PORTSMOUTH, Va. - The Supreme Court of Virginia upheld a manslaughter conviction Thursday against former Portsmouth Police officer Stephen Rankin.
Rankin was convicted of voluntary manslaughter in the 2015 death of 18-year-old William Chapman. His lawyers believed errors were made during his original trial, where he was sentenced to two and a half years in prison.
In 2011, Rankin was cleared of any wrongdoing after shooting and killing another man while working as a police officer for the City of Portsmouth. During Rankin's trial, jurors weren't allowed to hear about Rankin's first shooting.
However, video where Rankin is heard saying that Chapman's shooting was "his second one" was heard by the jury.
The Supreme Court of Virginia said in its ruling that it agreed with the Court of Appeals that "any error in admitting evidence of the statement was harmless," as Rankin had a fair trial in which substantial justice was reached in being found guilty of a lesser charge.
Portsmouth Commonwealth's Attorney Stephanie Morales released the following statement regarding Thursday's ruling:
"Today hopefully marks the end of the litigation of this case. We are pleased that the highest court in the Commonwealth of Virginia agrees that the prosecution of this case and the rulings made at trial were appropriate and lawful. We hope that with the end of this case, the healing process can be completed for our victim’s family and the entire community.”
Rankin's wife Dawn tells News 3 the ruling only upholds the court of appeals ruling, saying , "They did not actually rule on his case. They ruled on a filing error. We are exploring our options; we are not out of the fight."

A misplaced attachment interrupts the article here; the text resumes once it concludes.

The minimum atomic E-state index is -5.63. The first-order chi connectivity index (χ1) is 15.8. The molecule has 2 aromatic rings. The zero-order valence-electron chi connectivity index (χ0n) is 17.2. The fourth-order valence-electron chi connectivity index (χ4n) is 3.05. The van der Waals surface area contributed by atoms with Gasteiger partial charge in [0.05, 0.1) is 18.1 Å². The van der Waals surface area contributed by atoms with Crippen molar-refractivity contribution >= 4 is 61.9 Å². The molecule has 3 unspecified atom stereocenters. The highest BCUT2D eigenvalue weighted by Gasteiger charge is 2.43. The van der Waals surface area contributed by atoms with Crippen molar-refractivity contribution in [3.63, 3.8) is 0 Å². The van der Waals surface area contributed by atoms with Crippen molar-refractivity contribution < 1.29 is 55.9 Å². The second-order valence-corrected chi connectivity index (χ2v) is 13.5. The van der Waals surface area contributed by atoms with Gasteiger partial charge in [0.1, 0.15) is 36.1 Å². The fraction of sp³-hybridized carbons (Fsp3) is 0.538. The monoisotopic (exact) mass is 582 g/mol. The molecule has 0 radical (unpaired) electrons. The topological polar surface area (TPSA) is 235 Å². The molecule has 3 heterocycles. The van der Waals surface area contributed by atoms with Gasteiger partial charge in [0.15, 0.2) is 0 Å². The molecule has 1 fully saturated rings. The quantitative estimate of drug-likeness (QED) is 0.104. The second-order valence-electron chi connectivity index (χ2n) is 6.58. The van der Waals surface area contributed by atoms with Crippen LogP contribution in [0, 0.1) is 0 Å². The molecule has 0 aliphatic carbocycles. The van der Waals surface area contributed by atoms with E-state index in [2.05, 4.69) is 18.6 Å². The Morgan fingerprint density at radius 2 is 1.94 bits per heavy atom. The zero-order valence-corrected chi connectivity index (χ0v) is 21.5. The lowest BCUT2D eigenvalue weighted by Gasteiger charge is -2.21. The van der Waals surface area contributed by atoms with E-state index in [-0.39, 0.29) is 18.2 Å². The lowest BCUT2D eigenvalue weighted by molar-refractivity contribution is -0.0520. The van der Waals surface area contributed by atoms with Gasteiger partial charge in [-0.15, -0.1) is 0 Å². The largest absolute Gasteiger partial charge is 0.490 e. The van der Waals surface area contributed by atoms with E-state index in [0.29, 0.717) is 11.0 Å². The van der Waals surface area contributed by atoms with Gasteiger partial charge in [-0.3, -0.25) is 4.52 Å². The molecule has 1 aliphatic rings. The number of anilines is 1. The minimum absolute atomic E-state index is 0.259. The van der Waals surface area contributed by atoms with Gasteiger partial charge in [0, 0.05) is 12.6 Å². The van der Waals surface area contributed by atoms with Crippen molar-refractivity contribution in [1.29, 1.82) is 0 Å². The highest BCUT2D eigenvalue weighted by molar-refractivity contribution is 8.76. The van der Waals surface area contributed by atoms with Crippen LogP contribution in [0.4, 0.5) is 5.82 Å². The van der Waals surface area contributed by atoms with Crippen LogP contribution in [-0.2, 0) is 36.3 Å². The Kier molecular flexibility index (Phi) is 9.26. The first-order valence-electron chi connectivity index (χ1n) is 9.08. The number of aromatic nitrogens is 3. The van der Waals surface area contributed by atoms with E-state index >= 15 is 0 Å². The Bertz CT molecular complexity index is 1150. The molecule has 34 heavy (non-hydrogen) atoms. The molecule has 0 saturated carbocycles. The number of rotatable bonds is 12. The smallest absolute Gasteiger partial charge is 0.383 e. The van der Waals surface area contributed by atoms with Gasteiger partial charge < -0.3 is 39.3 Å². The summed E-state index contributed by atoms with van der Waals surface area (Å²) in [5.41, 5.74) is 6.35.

Rankin's attorney, James Broccoletti, did not want to comment on the ruling but confirmed to News 3 that there are no more steps to take in this matter.
Earl Lewis, the spokesperson for the Chapman family, spoke to News 3 on the phone after Thursday's ruling:
"As far as the William Chapman family and Earl Lewis, we truly feel justice was served. Rankin has appealed a couple times, and the last time in Virginia Supreme Court - that was a big one because we didn’t know what was going to happen. But I am here to tell you that Virginia stepped up and has been a very vital part of justice being served from the lowest court to the highest court. With that being said, the family still lost William Chapman. The hurt will always be there. On the day Rankin was convicted, William Chapman's grandma died; that part of our life will never go away.
Today in America, not only do we receive justice, we receive justice for Trayvon, for Mike Brown, for all around the world who lost someone to police brutality. With that being said, we have a long way to go. Police accountability is very important. We need to pass a bill. Along with that, realizing that as a people, we have to come together and heal in the City of Portsmouth around the United States of America. The only way we are going to do this police accountability and dealing with excessive force.
With that being said, I cannot forget that this happened at Walmart. And Walmart has never apologized to the family; they also were part of this and Walmart really shared this. That security officer came outside and said he was possible shoplifter; it was over-exaggerated. No time has Walmart said to family that they apologize.
This is something that will be in our family for the rest of our lives, but justice has been served today and we look forward to having many more family around the United States of American and in Virginia."
To view the court documents, click here.